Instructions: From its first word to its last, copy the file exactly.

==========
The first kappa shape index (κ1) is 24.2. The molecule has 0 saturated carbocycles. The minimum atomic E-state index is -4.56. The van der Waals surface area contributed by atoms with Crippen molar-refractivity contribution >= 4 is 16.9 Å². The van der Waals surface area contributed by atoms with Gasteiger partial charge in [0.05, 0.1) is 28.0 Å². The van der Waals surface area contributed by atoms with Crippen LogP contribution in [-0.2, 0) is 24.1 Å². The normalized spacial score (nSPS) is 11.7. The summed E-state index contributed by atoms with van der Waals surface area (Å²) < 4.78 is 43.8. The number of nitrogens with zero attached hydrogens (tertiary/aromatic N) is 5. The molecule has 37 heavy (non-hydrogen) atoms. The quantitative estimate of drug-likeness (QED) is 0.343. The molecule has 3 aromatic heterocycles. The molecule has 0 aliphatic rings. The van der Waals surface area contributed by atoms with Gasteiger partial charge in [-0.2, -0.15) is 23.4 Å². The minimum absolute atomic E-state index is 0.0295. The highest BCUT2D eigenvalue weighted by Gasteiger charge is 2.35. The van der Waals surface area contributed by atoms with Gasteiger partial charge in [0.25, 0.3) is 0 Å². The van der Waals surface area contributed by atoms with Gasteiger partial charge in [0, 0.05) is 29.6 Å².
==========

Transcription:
The first kappa shape index (κ1) is 24.2. The molecule has 0 saturated carbocycles. The minimum atomic E-state index is -4.56. The van der Waals surface area contributed by atoms with Crippen molar-refractivity contribution >= 4 is 16.9 Å². The van der Waals surface area contributed by atoms with Gasteiger partial charge in [0.05, 0.1) is 28.0 Å². The van der Waals surface area contributed by atoms with Crippen LogP contribution in [-0.2, 0) is 24.1 Å². The normalized spacial score (nSPS) is 11.7. The summed E-state index contributed by atoms with van der Waals surface area (Å²) < 4.78 is 43.8. The number of nitrogens with zero attached hydrogens (tertiary/aromatic N) is 5. The molecule has 37 heavy (non-hydrogen) atoms. The quantitative estimate of drug-likeness (QED) is 0.343. The molecule has 3 aromatic heterocycles. The molecule has 0 aliphatic rings. The van der Waals surface area contributed by atoms with Gasteiger partial charge in [-0.2, -0.15) is 23.4 Å². The minimum absolute atomic E-state index is 0.0295. The highest BCUT2D eigenvalue weighted by Gasteiger charge is 2.35. The van der Waals surface area contributed by atoms with Gasteiger partial charge in [0.25, 0.3) is 0 Å². The van der Waals surface area contributed by atoms with Gasteiger partial charge in [0, 0.05) is 29.6 Å².